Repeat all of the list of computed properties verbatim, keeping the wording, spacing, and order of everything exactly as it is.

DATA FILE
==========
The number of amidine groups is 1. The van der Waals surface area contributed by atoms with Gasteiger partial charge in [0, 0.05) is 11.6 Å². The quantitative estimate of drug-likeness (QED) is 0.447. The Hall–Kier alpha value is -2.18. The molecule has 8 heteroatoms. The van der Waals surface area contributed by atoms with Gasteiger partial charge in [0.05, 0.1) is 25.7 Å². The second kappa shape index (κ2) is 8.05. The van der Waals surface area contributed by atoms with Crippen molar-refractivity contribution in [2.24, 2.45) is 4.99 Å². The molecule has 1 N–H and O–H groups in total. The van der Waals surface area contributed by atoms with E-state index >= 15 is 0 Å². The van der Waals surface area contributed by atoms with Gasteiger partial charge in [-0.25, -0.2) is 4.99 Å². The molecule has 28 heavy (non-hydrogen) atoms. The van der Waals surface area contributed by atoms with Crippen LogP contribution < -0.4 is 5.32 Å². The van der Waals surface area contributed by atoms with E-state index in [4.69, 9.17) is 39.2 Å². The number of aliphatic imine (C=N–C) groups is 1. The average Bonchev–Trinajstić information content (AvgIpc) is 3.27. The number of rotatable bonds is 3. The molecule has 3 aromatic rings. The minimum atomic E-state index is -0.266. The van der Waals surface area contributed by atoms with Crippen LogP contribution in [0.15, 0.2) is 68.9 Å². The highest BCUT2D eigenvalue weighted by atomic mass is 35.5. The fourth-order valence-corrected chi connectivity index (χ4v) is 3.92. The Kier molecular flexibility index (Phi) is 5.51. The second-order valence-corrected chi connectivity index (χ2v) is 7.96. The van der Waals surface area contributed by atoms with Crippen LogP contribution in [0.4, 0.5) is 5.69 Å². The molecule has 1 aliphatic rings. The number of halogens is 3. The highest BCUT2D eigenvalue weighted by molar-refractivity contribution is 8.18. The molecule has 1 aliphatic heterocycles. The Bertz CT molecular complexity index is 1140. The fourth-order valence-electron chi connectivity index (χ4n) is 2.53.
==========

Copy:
The number of amidine groups is 1. The van der Waals surface area contributed by atoms with Gasteiger partial charge in [0, 0.05) is 11.6 Å². The quantitative estimate of drug-likeness (QED) is 0.447. The Hall–Kier alpha value is -2.18. The molecule has 8 heteroatoms. The van der Waals surface area contributed by atoms with Gasteiger partial charge in [0.05, 0.1) is 25.7 Å². The second kappa shape index (κ2) is 8.05. The van der Waals surface area contributed by atoms with Crippen molar-refractivity contribution in [2.24, 2.45) is 4.99 Å². The molecule has 1 N–H and O–H groups in total. The van der Waals surface area contributed by atoms with E-state index >= 15 is 0 Å². The van der Waals surface area contributed by atoms with Gasteiger partial charge in [-0.25, -0.2) is 4.99 Å². The molecule has 28 heavy (non-hydrogen) atoms. The van der Waals surface area contributed by atoms with Crippen LogP contribution < -0.4 is 5.32 Å². The van der Waals surface area contributed by atoms with E-state index in [4.69, 9.17) is 39.2 Å². The number of aliphatic imine (C=N–C) groups is 1. The average Bonchev–Trinajstić information content (AvgIpc) is 3.27. The number of rotatable bonds is 3. The molecule has 3 aromatic rings. The minimum atomic E-state index is -0.266. The van der Waals surface area contributed by atoms with Crippen LogP contribution in [0.15, 0.2) is 68.9 Å². The highest BCUT2D eigenvalue weighted by atomic mass is 35.5. The fourth-order valence-corrected chi connectivity index (χ4v) is 3.92. The Kier molecular flexibility index (Phi) is 5.51. The second-order valence-corrected chi connectivity index (χ2v) is 7.96. The van der Waals surface area contributed by atoms with Crippen LogP contribution in [0.4, 0.5) is 5.69 Å². The molecule has 1 aliphatic rings. The number of halogens is 3. The highest BCUT2D eigenvalue weighted by molar-refractivity contribution is 8.18. The molecule has 1 aliphatic heterocycles. The Bertz CT molecular complexity index is 1140. The fourth-order valence-electron chi connectivity index (χ4n) is 2.53.